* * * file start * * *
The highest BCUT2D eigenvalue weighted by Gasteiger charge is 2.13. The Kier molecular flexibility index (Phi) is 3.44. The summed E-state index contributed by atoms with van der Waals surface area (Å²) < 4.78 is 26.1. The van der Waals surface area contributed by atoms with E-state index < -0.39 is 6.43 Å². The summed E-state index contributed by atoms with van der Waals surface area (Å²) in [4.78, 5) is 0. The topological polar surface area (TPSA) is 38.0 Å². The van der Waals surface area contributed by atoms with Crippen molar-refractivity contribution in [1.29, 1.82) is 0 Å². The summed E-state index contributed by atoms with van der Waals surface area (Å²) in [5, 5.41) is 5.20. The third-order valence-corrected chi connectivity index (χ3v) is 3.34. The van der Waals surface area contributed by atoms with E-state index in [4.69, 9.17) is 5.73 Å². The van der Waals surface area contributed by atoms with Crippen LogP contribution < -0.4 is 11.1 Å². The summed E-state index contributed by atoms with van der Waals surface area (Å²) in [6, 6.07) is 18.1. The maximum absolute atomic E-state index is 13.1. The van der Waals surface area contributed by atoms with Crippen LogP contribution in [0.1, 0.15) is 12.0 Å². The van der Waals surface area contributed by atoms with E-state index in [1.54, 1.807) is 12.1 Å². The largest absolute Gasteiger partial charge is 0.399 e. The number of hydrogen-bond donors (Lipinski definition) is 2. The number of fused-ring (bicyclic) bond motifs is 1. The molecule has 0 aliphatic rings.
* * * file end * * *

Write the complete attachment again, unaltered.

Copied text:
The highest BCUT2D eigenvalue weighted by Gasteiger charge is 2.13. The Kier molecular flexibility index (Phi) is 3.44. The summed E-state index contributed by atoms with van der Waals surface area (Å²) < 4.78 is 26.1. The van der Waals surface area contributed by atoms with E-state index < -0.39 is 6.43 Å². The summed E-state index contributed by atoms with van der Waals surface area (Å²) in [4.78, 5) is 0. The topological polar surface area (TPSA) is 38.0 Å². The van der Waals surface area contributed by atoms with Crippen molar-refractivity contribution in [1.29, 1.82) is 0 Å². The summed E-state index contributed by atoms with van der Waals surface area (Å²) in [5, 5.41) is 5.20. The third-order valence-corrected chi connectivity index (χ3v) is 3.34. The van der Waals surface area contributed by atoms with E-state index in [4.69, 9.17) is 5.73 Å². The van der Waals surface area contributed by atoms with Crippen LogP contribution < -0.4 is 11.1 Å². The summed E-state index contributed by atoms with van der Waals surface area (Å²) in [6, 6.07) is 18.1. The maximum absolute atomic E-state index is 13.1. The van der Waals surface area contributed by atoms with Crippen LogP contribution in [0.1, 0.15) is 12.0 Å². The van der Waals surface area contributed by atoms with E-state index in [1.54, 1.807) is 12.1 Å². The largest absolute Gasteiger partial charge is 0.399 e. The number of hydrogen-bond donors (Lipinski definition) is 2. The number of fused-ring (bicyclic) bond motifs is 1. The molecule has 0 aliphatic rings.